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By Piero A. Tozzi, J.D.

NEW YORK, January 7, 2010 (C-FAM.org) – An analysis of how countries voted with respect to novel non-discrimination categories based on “sexual orientation and gender identity” in a United Nations (UN) General Assembly (GA) resolution last month reveals an emerging global line-up on contentious social issues that has traditionally-Catholic nations aligned with social “progressives.”

Voting to delete reference to a treaty body “General Comment” was a victorious coalition of socially-conservative nations centered in Africa, the Islamic world and parts of the English-speaking Caribbean.  The losing side was led by Global North nations – European Union states, Canada, Australia, New Zealand and the United States. What is significant, however, is the defection to this group by most traditionally-Catholic nations.

A host of Latin American countries – Argentina, Chile, Colombia, Costa Rica, Dominican Republic, Ecuador, El Salvador, Guatemala, Honduras, Mexico, Panama, Paraguay, Peru and Uruguay – joined by nations such as the Philippines, voted to retain reference to the Comment containing the new categories.

The terms “sexual orientation and gender identity” are controversial because they have never been consented to in a legally-binding document nor clearly defined, and are favored by activists promoting a broad homosexual-rights agenda.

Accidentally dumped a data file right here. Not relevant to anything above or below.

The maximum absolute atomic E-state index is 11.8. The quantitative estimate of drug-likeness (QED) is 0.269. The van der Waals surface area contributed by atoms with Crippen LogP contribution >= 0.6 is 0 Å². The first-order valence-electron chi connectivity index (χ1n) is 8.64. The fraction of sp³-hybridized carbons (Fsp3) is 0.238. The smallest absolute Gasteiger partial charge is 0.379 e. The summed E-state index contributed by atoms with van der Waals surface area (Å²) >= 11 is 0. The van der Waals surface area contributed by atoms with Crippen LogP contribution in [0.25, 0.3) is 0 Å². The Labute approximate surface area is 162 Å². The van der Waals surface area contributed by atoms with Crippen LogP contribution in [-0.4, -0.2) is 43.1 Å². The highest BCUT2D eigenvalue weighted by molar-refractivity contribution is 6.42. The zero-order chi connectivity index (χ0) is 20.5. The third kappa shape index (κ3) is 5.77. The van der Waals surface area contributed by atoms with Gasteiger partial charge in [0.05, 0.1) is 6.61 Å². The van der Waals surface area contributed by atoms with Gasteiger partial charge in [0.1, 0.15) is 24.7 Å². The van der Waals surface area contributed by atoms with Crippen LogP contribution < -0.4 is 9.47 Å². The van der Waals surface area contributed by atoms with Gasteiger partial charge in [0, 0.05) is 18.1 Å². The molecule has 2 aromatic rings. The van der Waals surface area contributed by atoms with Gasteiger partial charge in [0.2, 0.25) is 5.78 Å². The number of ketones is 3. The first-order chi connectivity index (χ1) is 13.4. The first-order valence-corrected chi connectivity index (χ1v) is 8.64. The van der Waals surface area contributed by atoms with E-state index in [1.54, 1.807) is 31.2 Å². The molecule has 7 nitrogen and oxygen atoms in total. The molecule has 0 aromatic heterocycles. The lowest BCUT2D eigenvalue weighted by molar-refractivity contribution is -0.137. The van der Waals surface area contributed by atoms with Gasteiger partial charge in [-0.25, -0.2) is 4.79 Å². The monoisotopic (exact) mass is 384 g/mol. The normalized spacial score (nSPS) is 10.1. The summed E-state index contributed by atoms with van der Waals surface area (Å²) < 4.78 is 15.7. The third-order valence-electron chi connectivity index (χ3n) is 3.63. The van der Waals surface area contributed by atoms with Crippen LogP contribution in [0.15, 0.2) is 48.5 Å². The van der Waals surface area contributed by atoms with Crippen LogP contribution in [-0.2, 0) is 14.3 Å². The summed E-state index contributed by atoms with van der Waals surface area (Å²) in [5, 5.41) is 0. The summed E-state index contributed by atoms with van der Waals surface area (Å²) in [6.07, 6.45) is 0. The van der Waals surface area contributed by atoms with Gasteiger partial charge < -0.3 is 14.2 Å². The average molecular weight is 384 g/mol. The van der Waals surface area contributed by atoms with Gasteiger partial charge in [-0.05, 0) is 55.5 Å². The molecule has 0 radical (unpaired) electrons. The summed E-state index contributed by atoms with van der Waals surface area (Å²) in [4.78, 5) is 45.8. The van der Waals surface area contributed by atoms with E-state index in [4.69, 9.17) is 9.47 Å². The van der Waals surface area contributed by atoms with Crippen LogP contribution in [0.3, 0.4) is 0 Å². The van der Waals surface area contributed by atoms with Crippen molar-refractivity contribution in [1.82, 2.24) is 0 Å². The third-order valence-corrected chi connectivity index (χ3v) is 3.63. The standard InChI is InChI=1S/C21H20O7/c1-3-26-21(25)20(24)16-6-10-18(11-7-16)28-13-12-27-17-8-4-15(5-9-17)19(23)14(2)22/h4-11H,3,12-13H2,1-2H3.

Critics contend that once sexual orientation and gender identity are accepted as non-discrimination categories, a new-found right would emerge to trump traditional free speech rights and religious liberties as has happened in countries such as Sweden, Canada, and even the United States.

The shift by Latin delegations over the years has been marked. At the 1995 Beijing Women's Conference, Latin American delegates, particularly from Central America, successfully objected to expansive definitions of the word “gender” not tied to the two biological sexes. In recent years social progressives have dominated certain Latin American delegations, however, pushing agendas at the UN that regularly meet with resistance at home.
 
Thus at last year's Commission on Population and Development meeting, a delegate from Honduras affiliated with the lesbian activist group Cattrachas promoted language construed to include a multiplicity of family forms beyond the traditional one headed by a married husband and wife.

A disconnect between the positions taken at the UN and the stance of such countries domestically is evident in the December GA vote. The Dominican Republic, for example, recently amended its constitution to protect the traditional understanding of marriage in what was deemed a rebuff by homosexual rights advocates.

In overwhelmingly Catholic Philippines, a bill seeking to penalize discrimination based on sexual orientation and gender identity has languished in the legislature, prompting proponents to call for pressure to be applied by “stakeholders inside and outside the Philippines.”

Despite the apparent fixing of camps on social issues, a certain amount of fluidity remains. In December's sexual orientation GA vote, Communist Cuba and left-wing Nicaragua favored deleting the reference, with Brazil and Bolivia abstaining and Venezuela absenting itself. Sources speculate their positions may in part reflect solidarity among developing nations rather than positions on the merits of the resolution.

One delegate told the Friday Fax that the Europeans were “overconfident” before the vote, and discounted the resentment that heavy-handed pushing of novel norms generates in much of the world.

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